I have posted the results the fifth annual survey of data collected on how libraries rate their current integrated library system, the company involved, and the quality of customer support. The survey also aims to gather data regarding attitudes regarding interest levels in open source ILS products.
Perceptions 2011: an international survey of library automation gives the general conclusions and presents all the statistical results derived from the survey. As usual, some of the most interesting and valuable information lies in the comments offered by responders.
Top survey findings
- Apollo, developed by
Biblionix topped the rankings in ILS satisfaction, Company satisfaction,
Functionality Completeness, Customer Support, and Customer Loyality.
This product scored best last year in product and company satisfaction and topped all of the satisfaction catetories in the
2009 survey. Apollo finds use exclusively in small public libraries, reflected
by its leading the competition on ILS satisfaction when considering only libraries with collections under 25,000 items.
When lookinig at only public libraries, Apollo receives top ratings in ILS satisfaction.
Most libraries adopting Apollo and have migrated from abandoned products such as Winnebago Spectrum and Athena or
or are automating for the first time.
- When considering large libraries with collections larger than one million items,
received highest scores, followed by
- EOS.Web ranked
second in the category of ILS support.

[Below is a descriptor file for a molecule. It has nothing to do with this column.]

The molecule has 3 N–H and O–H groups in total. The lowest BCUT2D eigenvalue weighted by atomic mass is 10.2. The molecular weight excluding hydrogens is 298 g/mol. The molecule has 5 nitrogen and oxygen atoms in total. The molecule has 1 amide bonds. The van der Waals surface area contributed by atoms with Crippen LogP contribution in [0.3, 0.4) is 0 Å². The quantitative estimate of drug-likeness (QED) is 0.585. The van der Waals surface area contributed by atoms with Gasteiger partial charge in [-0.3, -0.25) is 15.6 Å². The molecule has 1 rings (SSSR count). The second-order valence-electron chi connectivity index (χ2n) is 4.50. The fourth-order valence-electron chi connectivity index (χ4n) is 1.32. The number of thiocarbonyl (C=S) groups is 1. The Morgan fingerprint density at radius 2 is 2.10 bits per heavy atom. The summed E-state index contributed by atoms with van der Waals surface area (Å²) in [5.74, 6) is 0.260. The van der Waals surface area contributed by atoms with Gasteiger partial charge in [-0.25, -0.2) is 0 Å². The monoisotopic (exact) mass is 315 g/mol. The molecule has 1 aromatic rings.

- 566 libraries indicated that they are considering migrating to a new ILS. Innovative Interfaces
Sierra was mentioned most frequently as a replacement candidate (88), followed by Evergreen (87).
- Products that ranked highest in earlier years of the survey, including and
Polaris Library Systems,
The Library Corporation,
AGent VERSO from
continue to receive satisfaction scores just as high as before,
but fall below the
superlative marks given by libraries involved with Apollo, OPALS, or Koha as supported independently or by ByWater Solutions.
- Companies and products serving large and complex library organizations and diverse library types receive a
broader range of responses, and fall into a middle tier of rankings. Yet where they fall within this middle
ground represents important differences.
The Library Corporation, and
Equinox Software, and
came out as very strong performers at the top of this middle tier.
- Except for the libraries already using one, the survey reflected fairly low levels
of interest in
migrating to an open source ILS,
even when the company rates their satisfaction with their current proprietary ILS and its company as poor.
Other than libraries already running an open source ILS, and for Talis Alto (5),
the mode score from libraries using proprietary ILS products was 0. The mode score in this category
for all the open source products was 9.
Though the open source interest scores were low, a substantial portion of
libraries that registered some interest in moving to a new ILS named open source products among the replacement candidates.
Just as I did for the previous editions survey, I created an interactive tool for viewing the statistical summaries and comments. The main tables in the article show statistics only for those products that had more than 15 survey responses. You can use the ILS Product Report to view the statistics on any of the products mentioned in the survey and to read the comments about that system, even if the number of responses did not meet the threshold. The comments that display have been edited to remove any text that identifies the individual or institution, preserving the anonymity of the responders. The narrative data in the comments largely corroborate the statistical responses and makes for interesting reading.
Marshall Breeding Jan 29, 2012 19:20:13 Link to this thread